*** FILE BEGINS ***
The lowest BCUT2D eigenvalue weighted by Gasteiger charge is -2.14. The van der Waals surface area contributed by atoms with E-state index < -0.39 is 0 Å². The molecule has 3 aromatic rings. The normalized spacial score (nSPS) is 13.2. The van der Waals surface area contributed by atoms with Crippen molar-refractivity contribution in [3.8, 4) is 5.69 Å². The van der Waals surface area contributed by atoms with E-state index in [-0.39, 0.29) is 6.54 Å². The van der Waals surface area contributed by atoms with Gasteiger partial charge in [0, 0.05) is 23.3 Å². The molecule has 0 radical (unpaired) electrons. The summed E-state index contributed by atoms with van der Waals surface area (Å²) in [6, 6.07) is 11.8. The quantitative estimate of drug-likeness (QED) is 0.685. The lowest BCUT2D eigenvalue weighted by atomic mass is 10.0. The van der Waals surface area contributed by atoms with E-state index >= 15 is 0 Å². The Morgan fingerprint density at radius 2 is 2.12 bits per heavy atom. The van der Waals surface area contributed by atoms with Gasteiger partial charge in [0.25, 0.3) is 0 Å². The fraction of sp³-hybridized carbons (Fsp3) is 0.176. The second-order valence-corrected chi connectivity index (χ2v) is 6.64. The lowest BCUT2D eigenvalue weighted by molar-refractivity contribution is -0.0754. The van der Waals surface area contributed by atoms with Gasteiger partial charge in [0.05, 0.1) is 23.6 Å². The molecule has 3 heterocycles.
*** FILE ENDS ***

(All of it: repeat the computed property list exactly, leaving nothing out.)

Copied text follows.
The lowest BCUT2D eigenvalue weighted by Gasteiger charge is -2.14. The van der Waals surface area contributed by atoms with E-state index < -0.39 is 0 Å². The molecule has 3 aromatic rings. The normalized spacial score (nSPS) is 13.2. The van der Waals surface area contributed by atoms with Crippen molar-refractivity contribution in [3.8, 4) is 5.69 Å². The van der Waals surface area contributed by atoms with E-state index in [-0.39, 0.29) is 6.54 Å². The van der Waals surface area contributed by atoms with Gasteiger partial charge in [0, 0.05) is 23.3 Å². The molecule has 0 radical (unpaired) electrons. The summed E-state index contributed by atoms with van der Waals surface area (Å²) in [6, 6.07) is 11.8. The quantitative estimate of drug-likeness (QED) is 0.685. The lowest BCUT2D eigenvalue weighted by atomic mass is 10.0. The van der Waals surface area contributed by atoms with E-state index >= 15 is 0 Å². The Morgan fingerprint density at radius 2 is 2.12 bits per heavy atom. The van der Waals surface area contributed by atoms with Gasteiger partial charge in [0.25, 0.3) is 0 Å². The fraction of sp³-hybridized carbons (Fsp3) is 0.176. The second-order valence-corrected chi connectivity index (χ2v) is 6.64. The lowest BCUT2D eigenvalue weighted by molar-refractivity contribution is -0.0754. The van der Waals surface area contributed by atoms with Gasteiger partial charge in [0.05, 0.1) is 23.6 Å². The molecule has 3 heterocycles.